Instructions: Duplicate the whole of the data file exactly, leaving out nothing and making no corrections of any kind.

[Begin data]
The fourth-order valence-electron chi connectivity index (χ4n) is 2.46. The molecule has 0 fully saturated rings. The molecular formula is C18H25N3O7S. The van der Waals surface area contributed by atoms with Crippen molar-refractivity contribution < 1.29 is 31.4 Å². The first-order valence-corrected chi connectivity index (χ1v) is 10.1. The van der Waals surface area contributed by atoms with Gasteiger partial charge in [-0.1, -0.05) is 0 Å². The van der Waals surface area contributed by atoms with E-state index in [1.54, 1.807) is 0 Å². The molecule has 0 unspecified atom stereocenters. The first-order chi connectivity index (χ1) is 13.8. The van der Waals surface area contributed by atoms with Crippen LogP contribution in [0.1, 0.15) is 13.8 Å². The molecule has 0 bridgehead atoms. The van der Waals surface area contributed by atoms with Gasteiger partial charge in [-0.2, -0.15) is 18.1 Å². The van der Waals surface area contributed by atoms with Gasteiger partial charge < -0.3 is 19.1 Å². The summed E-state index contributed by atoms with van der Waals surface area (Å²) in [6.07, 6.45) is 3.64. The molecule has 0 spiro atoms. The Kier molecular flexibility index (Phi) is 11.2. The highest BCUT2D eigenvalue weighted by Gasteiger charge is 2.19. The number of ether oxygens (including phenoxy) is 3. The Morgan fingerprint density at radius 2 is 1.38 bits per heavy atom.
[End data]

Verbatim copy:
The fourth-order valence-electron chi connectivity index (χ4n) is 2.46. The molecule has 0 fully saturated rings. The molecular formula is C18H25N3O7S. The van der Waals surface area contributed by atoms with Crippen molar-refractivity contribution < 1.29 is 31.4 Å². The first-order valence-corrected chi connectivity index (χ1v) is 10.1. The van der Waals surface area contributed by atoms with Gasteiger partial charge in [-0.1, -0.05) is 0 Å². The van der Waals surface area contributed by atoms with E-state index in [1.54, 1.807) is 0 Å². The molecule has 0 unspecified atom stereocenters. The first-order chi connectivity index (χ1) is 13.8. The van der Waals surface area contributed by atoms with Crippen LogP contribution in [0.1, 0.15) is 13.8 Å². The molecule has 0 bridgehead atoms. The van der Waals surface area contributed by atoms with Gasteiger partial charge in [-0.2, -0.15) is 18.1 Å². The van der Waals surface area contributed by atoms with Gasteiger partial charge < -0.3 is 19.1 Å². The summed E-state index contributed by atoms with van der Waals surface area (Å²) in [6.07, 6.45) is 3.64. The molecule has 0 spiro atoms. The Kier molecular flexibility index (Phi) is 11.2. The highest BCUT2D eigenvalue weighted by Gasteiger charge is 2.19. The number of ether oxygens (including phenoxy) is 3. The Morgan fingerprint density at radius 2 is 1.38 bits per heavy atom.